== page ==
Saturday, October 11, 2008

Reach Out and Touch (a homeless man's hand)



Did you ever make a great connection with someone even though you didn't really know them? Sure, we all think we make connections with people on television, news reporters, Hollywood stars, et cetera. In my case, I made a real connection with a homeless man, Bernard, who lives somewhere on the same block as my office building. Who could have thought?

I work Downtown in River North, which is fantastic because all day I am surrounded by some of the most unique art galleries and furniture galleries in the country. It's also the design district of the City, so there is a very high concentration of architecture firms, interior design firms, urban planning firms, as well as the largest interior design showroom that I've ever encountered: the Merchandise Mart.


View from the Loop into River North - The Merchandise Mart is
the art deco building at the far left.

With its own ZIP code, its own subway stop, and taking up every bit of it's 2 square blocks on the river, it's any design professional's dream! Room after loaded showroom with bathtubs that cost more than my apartment, every sort of paint color you can imagine and more, lighting fixtures galore, drawer pulls and knobs by the thousands, faucets and countertops, and tile. The endlessness of this gigantic building is incomprehensible.

To add to the plethora of items to catch the eye in my work neighborhood is Bernard. His ever- animated style, sharp but polite tongue, and faithfulness to that block make him one of the highlights of my day. He's been there for as long as I can remember working in this area, and that's been nearly 5 years. Winter, summer, rain, you name it he's out there. He always shakes my hand in the morning, and once in awhile I bring him coffee or give him a few bucks, though he rarely asks for it directly. He always has a joke for me, or tells me I look sharp in my new coat, or shows me something he found that he is able to use. It's always a good start to my morning.

A few weeks ago I had just finished my first day back at work after a nice vacation. It was an extremely hectic day (not the kind you want after your first day back to the office!), and I ended up being at work until around 10:30 pm. Very late indeed. But we had to meet a deadline, so I really had no choice, and I'm pretty used to it. When I left the office and locked the front door, Bernard was on the street in front. He greeted me, and then I noticed that the Shamrock Club next door and the Kinzie Chophouse on the corner were completely hopping. I was nearly drawn in because I definitely could have used a drink, or 10, after the day I had.


Kinzie Chophouse with The Shamrock Club in the background


But I put the thought out of my head. As I walked down the street I talked a little with Bernard. I was really crabby, my mind was still racing from work, and definitely ready to just get something to eat, and get home to relax. He said I seemed out of it, so I explained why. He couldn't seem to comprehend it. He merely said, "Aw, it's not all that bad. Go home and put your feet up." You know what? He was absolutely right. It's not all that bad. I have a job. I have a home. I don't have to look for things in a dumpster that might be useful to me. I don't have to scrounge up enough money to (maybe) get an entire meal. I don't have to sleep on a matress in the alley. He didn't make this connection for me at all, he just told me, "it's not all that bad." When I realized how inconsiderate I (may have) been given the fact that things really could be a lot worse, I thanked him and made my way to the subway. I thought about it the entire ride home. Bernard really made me realize how lucky I am in comparison with the way it could be. He humbled me, completely, and that's exactly what I needed.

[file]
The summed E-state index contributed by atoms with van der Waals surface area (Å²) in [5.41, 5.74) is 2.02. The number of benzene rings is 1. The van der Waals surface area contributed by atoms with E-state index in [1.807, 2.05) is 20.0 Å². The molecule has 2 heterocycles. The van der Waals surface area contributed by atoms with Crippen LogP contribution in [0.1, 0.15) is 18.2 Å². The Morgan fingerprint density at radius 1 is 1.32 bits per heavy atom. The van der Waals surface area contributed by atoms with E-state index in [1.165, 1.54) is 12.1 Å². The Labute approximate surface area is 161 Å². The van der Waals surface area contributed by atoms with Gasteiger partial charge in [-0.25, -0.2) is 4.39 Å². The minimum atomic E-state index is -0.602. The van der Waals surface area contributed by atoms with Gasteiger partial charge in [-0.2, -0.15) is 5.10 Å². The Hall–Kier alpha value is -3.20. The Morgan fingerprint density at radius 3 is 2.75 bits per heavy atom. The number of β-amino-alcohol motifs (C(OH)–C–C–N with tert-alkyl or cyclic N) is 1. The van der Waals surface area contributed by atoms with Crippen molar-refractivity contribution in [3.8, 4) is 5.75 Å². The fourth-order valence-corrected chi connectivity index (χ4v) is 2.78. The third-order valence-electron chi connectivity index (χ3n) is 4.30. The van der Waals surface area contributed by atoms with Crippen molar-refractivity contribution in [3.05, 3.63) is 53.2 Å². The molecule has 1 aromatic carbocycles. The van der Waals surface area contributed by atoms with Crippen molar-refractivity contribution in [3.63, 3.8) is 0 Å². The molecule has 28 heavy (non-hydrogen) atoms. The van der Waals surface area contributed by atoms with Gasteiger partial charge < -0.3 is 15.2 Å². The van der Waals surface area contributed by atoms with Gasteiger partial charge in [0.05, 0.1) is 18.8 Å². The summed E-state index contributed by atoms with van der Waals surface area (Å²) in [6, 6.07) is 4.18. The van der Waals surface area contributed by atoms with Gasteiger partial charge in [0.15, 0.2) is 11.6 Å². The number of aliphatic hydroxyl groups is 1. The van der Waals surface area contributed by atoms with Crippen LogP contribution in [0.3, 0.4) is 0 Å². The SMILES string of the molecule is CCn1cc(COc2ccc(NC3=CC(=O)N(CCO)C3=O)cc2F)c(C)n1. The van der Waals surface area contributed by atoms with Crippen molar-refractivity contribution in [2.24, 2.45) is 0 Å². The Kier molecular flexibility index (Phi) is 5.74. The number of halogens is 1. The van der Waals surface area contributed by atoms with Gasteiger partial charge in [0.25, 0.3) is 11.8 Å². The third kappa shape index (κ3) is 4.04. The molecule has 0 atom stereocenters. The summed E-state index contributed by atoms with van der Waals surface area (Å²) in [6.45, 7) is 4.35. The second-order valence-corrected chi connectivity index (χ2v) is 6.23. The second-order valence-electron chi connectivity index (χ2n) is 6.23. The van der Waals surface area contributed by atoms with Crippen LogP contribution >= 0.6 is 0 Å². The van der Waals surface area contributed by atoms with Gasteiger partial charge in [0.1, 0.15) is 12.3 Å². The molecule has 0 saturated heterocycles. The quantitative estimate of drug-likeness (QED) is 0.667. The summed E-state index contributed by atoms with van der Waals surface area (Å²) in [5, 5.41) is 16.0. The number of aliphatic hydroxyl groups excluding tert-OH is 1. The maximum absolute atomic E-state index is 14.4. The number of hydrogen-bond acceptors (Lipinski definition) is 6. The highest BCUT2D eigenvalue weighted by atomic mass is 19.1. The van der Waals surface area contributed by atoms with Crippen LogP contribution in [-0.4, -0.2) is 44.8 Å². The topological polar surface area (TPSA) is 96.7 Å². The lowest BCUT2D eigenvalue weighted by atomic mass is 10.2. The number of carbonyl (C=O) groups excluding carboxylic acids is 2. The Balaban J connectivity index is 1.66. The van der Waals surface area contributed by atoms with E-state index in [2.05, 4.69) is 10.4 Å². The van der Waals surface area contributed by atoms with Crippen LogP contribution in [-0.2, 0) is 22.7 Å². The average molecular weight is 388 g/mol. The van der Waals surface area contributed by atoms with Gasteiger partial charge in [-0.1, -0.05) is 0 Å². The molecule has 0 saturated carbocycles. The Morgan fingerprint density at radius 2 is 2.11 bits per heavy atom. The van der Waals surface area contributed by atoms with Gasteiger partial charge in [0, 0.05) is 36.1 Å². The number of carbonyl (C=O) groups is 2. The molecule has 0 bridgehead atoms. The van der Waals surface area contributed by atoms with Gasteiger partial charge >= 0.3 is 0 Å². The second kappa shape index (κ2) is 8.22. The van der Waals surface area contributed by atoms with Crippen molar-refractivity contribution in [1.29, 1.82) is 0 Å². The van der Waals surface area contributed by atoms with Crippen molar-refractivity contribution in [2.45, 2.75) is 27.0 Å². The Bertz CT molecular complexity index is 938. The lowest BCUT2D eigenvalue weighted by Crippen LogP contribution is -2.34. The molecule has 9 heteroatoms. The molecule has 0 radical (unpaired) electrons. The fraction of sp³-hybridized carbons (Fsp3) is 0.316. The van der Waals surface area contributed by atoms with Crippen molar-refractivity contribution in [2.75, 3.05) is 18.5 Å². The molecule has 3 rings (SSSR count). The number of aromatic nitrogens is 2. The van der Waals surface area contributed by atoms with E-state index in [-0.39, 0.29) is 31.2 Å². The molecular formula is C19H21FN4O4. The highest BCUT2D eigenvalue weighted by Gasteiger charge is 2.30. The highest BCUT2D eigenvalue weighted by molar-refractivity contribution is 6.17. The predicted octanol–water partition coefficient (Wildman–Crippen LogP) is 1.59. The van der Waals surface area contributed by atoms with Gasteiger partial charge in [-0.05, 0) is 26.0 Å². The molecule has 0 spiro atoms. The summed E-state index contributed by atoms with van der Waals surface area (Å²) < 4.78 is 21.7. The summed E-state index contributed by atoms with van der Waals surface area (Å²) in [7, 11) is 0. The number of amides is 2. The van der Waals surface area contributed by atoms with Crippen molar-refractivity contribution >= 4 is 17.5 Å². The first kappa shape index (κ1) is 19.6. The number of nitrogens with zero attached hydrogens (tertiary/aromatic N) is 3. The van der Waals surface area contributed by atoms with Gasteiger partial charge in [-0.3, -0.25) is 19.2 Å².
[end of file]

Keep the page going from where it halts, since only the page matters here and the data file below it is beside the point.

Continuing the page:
A problem still remains though, and that is what do I get this guy for Christmas? I know. It seems a little silly. Actually it seems a lot silly. I want it to be something he will find useful; not just some Peppermint Bark and a bottle of Scotch. So I am continuing to ponder this one. I have a few months yet, and I'm definitely open to suggestions.

So just like Diana Ross said; "Reach Out and Touch Somebody's Hand." Because if you do, you might be getting a whole lot more than just a handshake. And in this case, that was a good thing. I got an entire 5-course meal of one of life's little lessons: humility.

6 comments:

Dr. Phyl said...

Nice. Very nice. I'm looking forward to your views, both written and visual. They'll keep me in touch with the city, and you.

Lisa O'Keefe said...

Abe, this is why I think so much of you. Bernard sounds like a cool man. Talk to him a little more, listen, find out what he likes and needs.

I look forward to reading more from you.

kathryn said...

Hey abe-love the blog!Give Bernard a kiss for me! :)

c said...

humility is important. so is reaching out and touching someone...keep it up;)

c said...

humility is important, so is reaching out and touching someone;) keep it up

Anonymous said...

I am a friend of Tara Mozden and she turned me on to your wonderful blog. I will be in touch on this subject, however, I thought I'd make a suggestion for Bernard. How about a gift card for a month for a health club where he can feel like a 'king for a day', get a hot shower and use the pool.....maybe I'm naive, but it's just a thought. ~ Rach from Wisconsin (a fellow Chi-town ogler)